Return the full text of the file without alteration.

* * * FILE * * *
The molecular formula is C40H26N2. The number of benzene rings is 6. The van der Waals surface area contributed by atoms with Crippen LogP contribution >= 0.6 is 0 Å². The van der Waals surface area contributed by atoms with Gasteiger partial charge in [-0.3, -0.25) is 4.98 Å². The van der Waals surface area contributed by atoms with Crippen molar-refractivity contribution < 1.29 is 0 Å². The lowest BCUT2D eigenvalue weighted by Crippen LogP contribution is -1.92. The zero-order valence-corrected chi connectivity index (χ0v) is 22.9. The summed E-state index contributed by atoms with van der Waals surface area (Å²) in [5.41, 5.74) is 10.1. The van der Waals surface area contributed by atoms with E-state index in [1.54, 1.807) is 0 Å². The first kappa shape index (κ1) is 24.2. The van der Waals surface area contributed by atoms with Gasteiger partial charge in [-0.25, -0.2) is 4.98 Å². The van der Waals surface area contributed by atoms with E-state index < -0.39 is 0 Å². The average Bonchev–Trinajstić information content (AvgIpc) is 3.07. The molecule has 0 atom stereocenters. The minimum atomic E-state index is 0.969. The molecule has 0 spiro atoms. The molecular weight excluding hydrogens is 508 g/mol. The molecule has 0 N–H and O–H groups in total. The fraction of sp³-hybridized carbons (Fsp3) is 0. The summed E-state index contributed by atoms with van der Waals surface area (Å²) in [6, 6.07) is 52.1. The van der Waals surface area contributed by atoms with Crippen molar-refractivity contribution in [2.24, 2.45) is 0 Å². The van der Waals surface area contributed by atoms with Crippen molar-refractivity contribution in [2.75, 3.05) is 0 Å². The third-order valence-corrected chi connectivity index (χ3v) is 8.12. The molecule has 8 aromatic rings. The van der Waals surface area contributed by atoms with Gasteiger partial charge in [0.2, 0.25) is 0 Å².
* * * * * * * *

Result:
The molecular formula is C40H26N2. The number of benzene rings is 6. The van der Waals surface area contributed by atoms with Crippen LogP contribution >= 0.6 is 0 Å². The van der Waals surface area contributed by atoms with Gasteiger partial charge in [-0.3, -0.25) is 4.98 Å². The van der Waals surface area contributed by atoms with Crippen molar-refractivity contribution < 1.29 is 0 Å². The lowest BCUT2D eigenvalue weighted by Crippen LogP contribution is -1.92. The zero-order valence-corrected chi connectivity index (χ0v) is 22.9. The summed E-state index contributed by atoms with van der Waals surface area (Å²) in [5.41, 5.74) is 10.1. The van der Waals surface area contributed by atoms with E-state index in [1.54, 1.807) is 0 Å². The first kappa shape index (κ1) is 24.2. The van der Waals surface area contributed by atoms with Gasteiger partial charge in [-0.25, -0.2) is 4.98 Å². The van der Waals surface area contributed by atoms with E-state index < -0.39 is 0 Å². The average Bonchev–Trinajstić information content (AvgIpc) is 3.07. The molecule has 0 atom stereocenters. The minimum atomic E-state index is 0.969. The molecule has 0 spiro atoms. The molecular weight excluding hydrogens is 508 g/mol. The molecule has 0 N–H and O–H groups in total. The fraction of sp³-hybridized carbons (Fsp3) is 0. The summed E-state index contributed by atoms with van der Waals surface area (Å²) in [6, 6.07) is 52.1. The van der Waals surface area contributed by atoms with Crippen molar-refractivity contribution in [2.24, 2.45) is 0 Å². The van der Waals surface area contributed by atoms with Crippen molar-refractivity contribution in [2.75, 3.05) is 0 Å². The third-order valence-corrected chi connectivity index (χ3v) is 8.12. The molecule has 8 aromatic rings. The van der Waals surface area contributed by atoms with Gasteiger partial charge in [0.2, 0.25) is 0 Å².